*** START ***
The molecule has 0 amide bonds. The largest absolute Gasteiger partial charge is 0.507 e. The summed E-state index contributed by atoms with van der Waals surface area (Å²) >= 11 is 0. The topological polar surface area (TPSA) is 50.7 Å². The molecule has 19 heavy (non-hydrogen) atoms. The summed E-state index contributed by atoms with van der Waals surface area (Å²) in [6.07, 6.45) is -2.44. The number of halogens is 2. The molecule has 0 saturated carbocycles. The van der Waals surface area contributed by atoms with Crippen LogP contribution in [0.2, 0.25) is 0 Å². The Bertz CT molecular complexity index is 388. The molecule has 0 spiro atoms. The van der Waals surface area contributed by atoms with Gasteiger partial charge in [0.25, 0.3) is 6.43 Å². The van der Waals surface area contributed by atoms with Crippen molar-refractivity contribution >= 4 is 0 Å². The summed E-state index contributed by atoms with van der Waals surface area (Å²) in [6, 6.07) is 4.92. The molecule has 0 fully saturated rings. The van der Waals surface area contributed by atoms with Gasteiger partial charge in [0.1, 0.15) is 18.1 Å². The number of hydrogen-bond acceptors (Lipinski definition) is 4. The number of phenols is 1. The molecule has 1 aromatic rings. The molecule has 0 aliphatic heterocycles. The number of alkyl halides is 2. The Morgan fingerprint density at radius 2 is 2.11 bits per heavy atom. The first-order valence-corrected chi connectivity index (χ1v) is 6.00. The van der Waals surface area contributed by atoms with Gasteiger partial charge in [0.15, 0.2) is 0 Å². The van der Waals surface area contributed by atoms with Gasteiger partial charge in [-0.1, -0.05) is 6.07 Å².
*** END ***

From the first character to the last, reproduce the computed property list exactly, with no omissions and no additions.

The molecule has 0 amide bonds. The largest absolute Gasteiger partial charge is 0.507 e. The summed E-state index contributed by atoms with van der Waals surface area (Å²) >= 11 is 0. The topological polar surface area (TPSA) is 50.7 Å². The molecule has 19 heavy (non-hydrogen) atoms. The summed E-state index contributed by atoms with van der Waals surface area (Å²) in [6.07, 6.45) is -2.44. The number of halogens is 2. The molecule has 0 saturated carbocycles. The van der Waals surface area contributed by atoms with Crippen LogP contribution in [0.2, 0.25) is 0 Å². The Bertz CT molecular complexity index is 388. The molecule has 0 spiro atoms. The van der Waals surface area contributed by atoms with Gasteiger partial charge in [0.25, 0.3) is 6.43 Å². The van der Waals surface area contributed by atoms with Crippen molar-refractivity contribution >= 4 is 0 Å². The summed E-state index contributed by atoms with van der Waals surface area (Å²) in [6, 6.07) is 4.92. The molecule has 0 fully saturated rings. The van der Waals surface area contributed by atoms with Gasteiger partial charge in [0.1, 0.15) is 18.1 Å². The number of hydrogen-bond acceptors (Lipinski definition) is 4. The number of phenols is 1. The molecule has 1 aromatic rings. The molecule has 0 aliphatic heterocycles. The number of alkyl halides is 2. The Morgan fingerprint density at radius 2 is 2.11 bits per heavy atom. The first-order valence-corrected chi connectivity index (χ1v) is 6.00. The van der Waals surface area contributed by atoms with Gasteiger partial charge in [0.15, 0.2) is 0 Å². The van der Waals surface area contributed by atoms with Gasteiger partial charge in [-0.1, -0.05) is 6.07 Å².